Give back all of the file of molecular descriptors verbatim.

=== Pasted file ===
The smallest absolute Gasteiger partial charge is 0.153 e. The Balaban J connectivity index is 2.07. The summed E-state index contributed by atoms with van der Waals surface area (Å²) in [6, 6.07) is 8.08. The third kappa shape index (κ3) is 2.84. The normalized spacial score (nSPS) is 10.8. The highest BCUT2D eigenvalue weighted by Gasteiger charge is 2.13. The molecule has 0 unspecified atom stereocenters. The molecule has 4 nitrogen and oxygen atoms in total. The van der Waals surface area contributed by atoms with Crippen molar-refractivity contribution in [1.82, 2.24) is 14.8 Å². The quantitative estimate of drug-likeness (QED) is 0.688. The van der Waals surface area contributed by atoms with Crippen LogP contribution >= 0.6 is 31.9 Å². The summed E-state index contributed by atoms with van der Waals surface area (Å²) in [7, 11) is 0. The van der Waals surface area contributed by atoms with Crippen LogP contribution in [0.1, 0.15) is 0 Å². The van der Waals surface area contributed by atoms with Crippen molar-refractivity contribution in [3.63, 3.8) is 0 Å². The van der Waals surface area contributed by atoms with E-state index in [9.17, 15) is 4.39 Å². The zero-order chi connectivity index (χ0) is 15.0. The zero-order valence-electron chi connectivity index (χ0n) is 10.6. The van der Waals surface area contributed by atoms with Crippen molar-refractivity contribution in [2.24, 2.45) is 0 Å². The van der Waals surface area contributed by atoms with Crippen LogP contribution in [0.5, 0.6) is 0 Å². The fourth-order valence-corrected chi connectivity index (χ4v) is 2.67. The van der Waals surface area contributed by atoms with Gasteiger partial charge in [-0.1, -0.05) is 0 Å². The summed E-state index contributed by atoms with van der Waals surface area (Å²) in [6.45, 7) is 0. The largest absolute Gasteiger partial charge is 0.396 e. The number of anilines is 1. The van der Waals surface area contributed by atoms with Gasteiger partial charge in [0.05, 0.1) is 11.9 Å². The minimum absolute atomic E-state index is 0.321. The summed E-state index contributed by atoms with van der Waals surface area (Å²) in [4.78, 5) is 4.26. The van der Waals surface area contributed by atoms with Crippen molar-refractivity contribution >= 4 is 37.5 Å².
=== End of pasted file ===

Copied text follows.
The smallest absolute Gasteiger partial charge is 0.153 e. The Balaban J connectivity index is 2.07. The summed E-state index contributed by atoms with van der Waals surface area (Å²) in [6, 6.07) is 8.08. The third kappa shape index (κ3) is 2.84. The normalized spacial score (nSPS) is 10.8. The highest BCUT2D eigenvalue weighted by Gasteiger charge is 2.13. The molecule has 0 unspecified atom stereocenters. The molecule has 4 nitrogen and oxygen atoms in total. The van der Waals surface area contributed by atoms with Crippen molar-refractivity contribution in [1.82, 2.24) is 14.8 Å². The quantitative estimate of drug-likeness (QED) is 0.688. The van der Waals surface area contributed by atoms with Crippen LogP contribution >= 0.6 is 31.9 Å². The summed E-state index contributed by atoms with van der Waals surface area (Å²) in [7, 11) is 0. The van der Waals surface area contributed by atoms with Crippen LogP contribution in [0.1, 0.15) is 0 Å². The van der Waals surface area contributed by atoms with Crippen molar-refractivity contribution in [3.63, 3.8) is 0 Å². The van der Waals surface area contributed by atoms with E-state index in [9.17, 15) is 4.39 Å². The zero-order chi connectivity index (χ0) is 15.0. The zero-order valence-electron chi connectivity index (χ0n) is 10.6. The van der Waals surface area contributed by atoms with Crippen molar-refractivity contribution in [2.24, 2.45) is 0 Å². The van der Waals surface area contributed by atoms with Crippen LogP contribution in [0.5, 0.6) is 0 Å². The fourth-order valence-corrected chi connectivity index (χ4v) is 2.67. The van der Waals surface area contributed by atoms with Gasteiger partial charge in [-0.1, -0.05) is 0 Å². The summed E-state index contributed by atoms with van der Waals surface area (Å²) in [6.45, 7) is 0. The largest absolute Gasteiger partial charge is 0.396 e. The number of anilines is 1. The van der Waals surface area contributed by atoms with Gasteiger partial charge in [0.05, 0.1) is 11.9 Å². The minimum absolute atomic E-state index is 0.321. The summed E-state index contributed by atoms with van der Waals surface area (Å²) in [4.78, 5) is 4.26. The van der Waals surface area contributed by atoms with Crippen molar-refractivity contribution >= 4 is 37.5 Å².